Cartridges for use in firearms are well known. Such cartridges typically comprise a shell, which contains gun powder, and a bullet. The shell comprises a cylindrical casing with a closed end at its base and an open end opposite the base of the shell. If the base extends radially out beyond the casing, the cartridge is termed a "rim fire cartridge." The bullet is secured to the open end of the shell at the end opposite from the base. Magazines for holding cartridges are well known in the art. The magazine can be designed to contain anywhere from a few cartridges to as many as 50 or more cartridges. When the firearm is to be used, the magazine is inserted and secured in the "well" of the firearm. The magazine can be easily detached from the firearm, for instance, to reload the magazine or while the firearm is being stored or transported. The well of a firearm typically has linear, parallel side walls. Therefore, the portion of the magazine which is to be received into the well must also have corresponding linear, parallel exterior walls in order to fit securely within the well. Typically the well also has a latch means which engages corresponding latch engaging means on the magazine so that the magazine can be locked securely in the well.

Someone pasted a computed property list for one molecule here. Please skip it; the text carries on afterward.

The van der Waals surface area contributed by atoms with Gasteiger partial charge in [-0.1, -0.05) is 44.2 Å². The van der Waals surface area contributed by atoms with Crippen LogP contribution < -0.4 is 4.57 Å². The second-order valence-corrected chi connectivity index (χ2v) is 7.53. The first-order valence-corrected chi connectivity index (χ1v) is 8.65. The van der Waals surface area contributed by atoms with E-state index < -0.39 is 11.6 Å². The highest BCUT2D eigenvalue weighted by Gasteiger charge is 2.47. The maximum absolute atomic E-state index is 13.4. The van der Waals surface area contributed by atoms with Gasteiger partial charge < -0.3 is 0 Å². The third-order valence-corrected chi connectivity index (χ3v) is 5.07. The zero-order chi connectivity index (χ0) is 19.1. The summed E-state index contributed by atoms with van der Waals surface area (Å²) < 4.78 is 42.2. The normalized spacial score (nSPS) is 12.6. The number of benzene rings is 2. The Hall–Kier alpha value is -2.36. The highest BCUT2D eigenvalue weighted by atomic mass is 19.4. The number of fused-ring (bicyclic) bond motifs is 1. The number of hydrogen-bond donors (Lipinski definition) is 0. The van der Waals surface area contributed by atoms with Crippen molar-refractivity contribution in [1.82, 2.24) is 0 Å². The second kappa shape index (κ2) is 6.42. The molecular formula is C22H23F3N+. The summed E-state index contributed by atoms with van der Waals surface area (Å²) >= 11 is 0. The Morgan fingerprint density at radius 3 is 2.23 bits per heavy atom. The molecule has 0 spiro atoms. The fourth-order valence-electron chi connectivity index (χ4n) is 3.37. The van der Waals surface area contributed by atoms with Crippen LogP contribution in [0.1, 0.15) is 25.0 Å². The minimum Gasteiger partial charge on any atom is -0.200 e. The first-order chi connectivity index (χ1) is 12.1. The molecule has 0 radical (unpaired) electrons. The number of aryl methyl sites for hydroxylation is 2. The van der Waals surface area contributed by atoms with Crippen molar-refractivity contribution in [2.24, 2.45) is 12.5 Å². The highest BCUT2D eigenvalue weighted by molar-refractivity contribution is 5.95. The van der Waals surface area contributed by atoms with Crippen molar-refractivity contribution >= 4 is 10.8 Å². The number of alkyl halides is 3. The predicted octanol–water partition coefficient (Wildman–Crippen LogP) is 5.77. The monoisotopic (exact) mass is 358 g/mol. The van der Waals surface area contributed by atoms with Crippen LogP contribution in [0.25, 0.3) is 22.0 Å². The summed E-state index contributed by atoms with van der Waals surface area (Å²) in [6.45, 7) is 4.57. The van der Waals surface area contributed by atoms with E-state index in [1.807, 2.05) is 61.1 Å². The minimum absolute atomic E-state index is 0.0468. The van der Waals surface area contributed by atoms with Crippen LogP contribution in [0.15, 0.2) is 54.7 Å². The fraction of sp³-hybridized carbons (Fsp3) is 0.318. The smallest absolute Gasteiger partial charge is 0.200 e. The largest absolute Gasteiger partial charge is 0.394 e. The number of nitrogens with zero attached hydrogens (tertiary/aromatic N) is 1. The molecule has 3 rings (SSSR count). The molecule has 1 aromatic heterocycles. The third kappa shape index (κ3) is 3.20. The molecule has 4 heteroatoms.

A problem arises when a large number of rim fire cartridges are stacked in a magazine. Because the diameter of the rim is larger than the diameter of the rest of the cartridge, the cartridges do not line up in a parallel manner when stacked in a magazine. One solution to this problem has been to design magazines that only hold a small number of cartridges (e.g. about seven). In this way, even though the cartridges are not parallel, the total deviation is not too great. However, when it is desired to hold a larger number of cartridges, the variation in cartridge diameter becomes a more pronounced problem. This is because the variation is additive, i.e., when each additional cartridge is stacked in the magazine, the difference in diameter due to the rim forces the adjacent cartridge out of alignment by an additional incremental amount equal to the difference in diameter between the rim and the rest of the cartridge.